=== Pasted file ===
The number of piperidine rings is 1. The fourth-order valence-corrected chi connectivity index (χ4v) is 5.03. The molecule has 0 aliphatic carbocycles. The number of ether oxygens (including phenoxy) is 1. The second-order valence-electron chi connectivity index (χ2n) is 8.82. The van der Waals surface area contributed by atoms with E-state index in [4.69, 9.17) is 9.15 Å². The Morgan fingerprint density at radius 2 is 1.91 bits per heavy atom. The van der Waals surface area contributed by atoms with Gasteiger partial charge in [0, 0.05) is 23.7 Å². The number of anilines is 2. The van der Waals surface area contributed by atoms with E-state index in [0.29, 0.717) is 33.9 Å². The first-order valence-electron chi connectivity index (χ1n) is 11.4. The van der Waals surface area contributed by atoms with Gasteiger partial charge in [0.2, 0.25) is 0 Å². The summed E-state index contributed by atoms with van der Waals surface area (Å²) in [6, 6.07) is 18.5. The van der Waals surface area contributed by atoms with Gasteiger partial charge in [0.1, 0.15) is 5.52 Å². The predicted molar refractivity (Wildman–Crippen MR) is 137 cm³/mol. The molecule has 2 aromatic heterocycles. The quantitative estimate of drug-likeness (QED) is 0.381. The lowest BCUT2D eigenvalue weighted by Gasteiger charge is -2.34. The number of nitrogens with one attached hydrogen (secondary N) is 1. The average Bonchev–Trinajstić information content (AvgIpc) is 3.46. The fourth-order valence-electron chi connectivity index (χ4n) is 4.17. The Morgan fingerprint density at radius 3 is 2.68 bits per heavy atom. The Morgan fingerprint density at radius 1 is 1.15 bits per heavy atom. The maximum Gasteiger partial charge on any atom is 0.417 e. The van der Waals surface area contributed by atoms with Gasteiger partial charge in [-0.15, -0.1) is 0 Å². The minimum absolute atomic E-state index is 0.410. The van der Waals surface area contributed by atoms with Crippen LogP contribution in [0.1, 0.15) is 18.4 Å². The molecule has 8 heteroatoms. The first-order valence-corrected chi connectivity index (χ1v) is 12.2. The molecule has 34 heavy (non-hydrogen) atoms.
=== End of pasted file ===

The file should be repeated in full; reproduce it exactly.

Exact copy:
The number of piperidine rings is 1. The fourth-order valence-corrected chi connectivity index (χ4v) is 5.03. The molecule has 0 aliphatic carbocycles. The number of ether oxygens (including phenoxy) is 1. The second-order valence-electron chi connectivity index (χ2n) is 8.82. The van der Waals surface area contributed by atoms with E-state index in [4.69, 9.17) is 9.15 Å². The Morgan fingerprint density at radius 2 is 1.91 bits per heavy atom. The van der Waals surface area contributed by atoms with Gasteiger partial charge in [0, 0.05) is 23.7 Å². The number of anilines is 2. The van der Waals surface area contributed by atoms with E-state index in [0.29, 0.717) is 33.9 Å². The first-order valence-electron chi connectivity index (χ1n) is 11.4. The van der Waals surface area contributed by atoms with Gasteiger partial charge in [0.2, 0.25) is 0 Å². The summed E-state index contributed by atoms with van der Waals surface area (Å²) in [6, 6.07) is 18.5. The van der Waals surface area contributed by atoms with Gasteiger partial charge in [0.1, 0.15) is 5.52 Å². The predicted molar refractivity (Wildman–Crippen MR) is 137 cm³/mol. The molecule has 2 aromatic heterocycles. The quantitative estimate of drug-likeness (QED) is 0.381. The lowest BCUT2D eigenvalue weighted by Gasteiger charge is -2.34. The number of nitrogens with one attached hydrogen (secondary N) is 1. The average Bonchev–Trinajstić information content (AvgIpc) is 3.46. The fourth-order valence-electron chi connectivity index (χ4n) is 4.17. The Morgan fingerprint density at radius 3 is 2.68 bits per heavy atom. The Morgan fingerprint density at radius 1 is 1.15 bits per heavy atom. The maximum Gasteiger partial charge on any atom is 0.417 e. The van der Waals surface area contributed by atoms with Gasteiger partial charge in [-0.15, -0.1) is 0 Å². The minimum absolute atomic E-state index is 0.410. The van der Waals surface area contributed by atoms with Crippen LogP contribution in [0.1, 0.15) is 18.4 Å². The molecule has 8 heteroatoms. The first-order valence-corrected chi connectivity index (χ1v) is 12.2. The molecule has 34 heavy (non-hydrogen) atoms.